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  • 03 of 12

    Crumble the Cake

    Hands crumbling cake in a bowl
    Elizabeth LaBau

    Break the cake into pieces and place in a large bowl; crumble it roughly with your hands until it is entirely fine crumbs.

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  • 04 of 12

    Add the Frosting

    A spoon applying icing to crumbled cake
    Elizabeth LaBau

    Once the cake is crumbled, add about 2/3 of the container of frosting. The exact amount needed depends on how moist the cake is as well as your personal preference, so start with a portion of the frosting and only add more if it's necessary.

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  • 05 of 12

    Mix the Cake and Frosting Together

    Two hands working frosting and crumbled cake together
    Elizabeth LaBau

    Begin to mix the frosting and the cake crumbs together with your hands, working until the mixture is evenly moistened. You want the cake mixture to easily hold together when you press it into a ball, but still retain a little texture—it is nice to have some “crumb” left so that it is not just a gooey ball. Of course, tastes vary, so if it seems as if the cake mixture is too dry, or you like a gooier taste, add more frosting until you're happy.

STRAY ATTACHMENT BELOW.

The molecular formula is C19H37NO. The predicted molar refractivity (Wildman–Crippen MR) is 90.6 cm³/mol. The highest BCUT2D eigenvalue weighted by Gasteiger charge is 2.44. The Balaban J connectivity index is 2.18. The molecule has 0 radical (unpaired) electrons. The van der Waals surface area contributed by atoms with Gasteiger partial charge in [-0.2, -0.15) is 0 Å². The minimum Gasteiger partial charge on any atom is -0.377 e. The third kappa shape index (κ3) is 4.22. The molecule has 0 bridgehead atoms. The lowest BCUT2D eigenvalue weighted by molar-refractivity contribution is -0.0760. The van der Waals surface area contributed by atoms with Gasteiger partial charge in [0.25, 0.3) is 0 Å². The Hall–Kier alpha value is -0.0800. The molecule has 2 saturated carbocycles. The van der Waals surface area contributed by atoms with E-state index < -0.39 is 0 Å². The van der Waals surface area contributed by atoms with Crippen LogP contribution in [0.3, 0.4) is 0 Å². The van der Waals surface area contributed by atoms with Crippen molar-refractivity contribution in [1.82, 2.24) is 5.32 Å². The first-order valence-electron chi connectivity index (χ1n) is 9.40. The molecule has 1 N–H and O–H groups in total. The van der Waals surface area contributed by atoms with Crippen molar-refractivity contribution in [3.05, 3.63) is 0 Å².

Make sure that when you're finished mixing,...MORE the cake holds together well when you squeeze it into a ball.

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  • 06 of 12

    Form the Cake Into Egg Shapes

    A hand holding a molded cake and frosting ball
    Elizabeth LaBau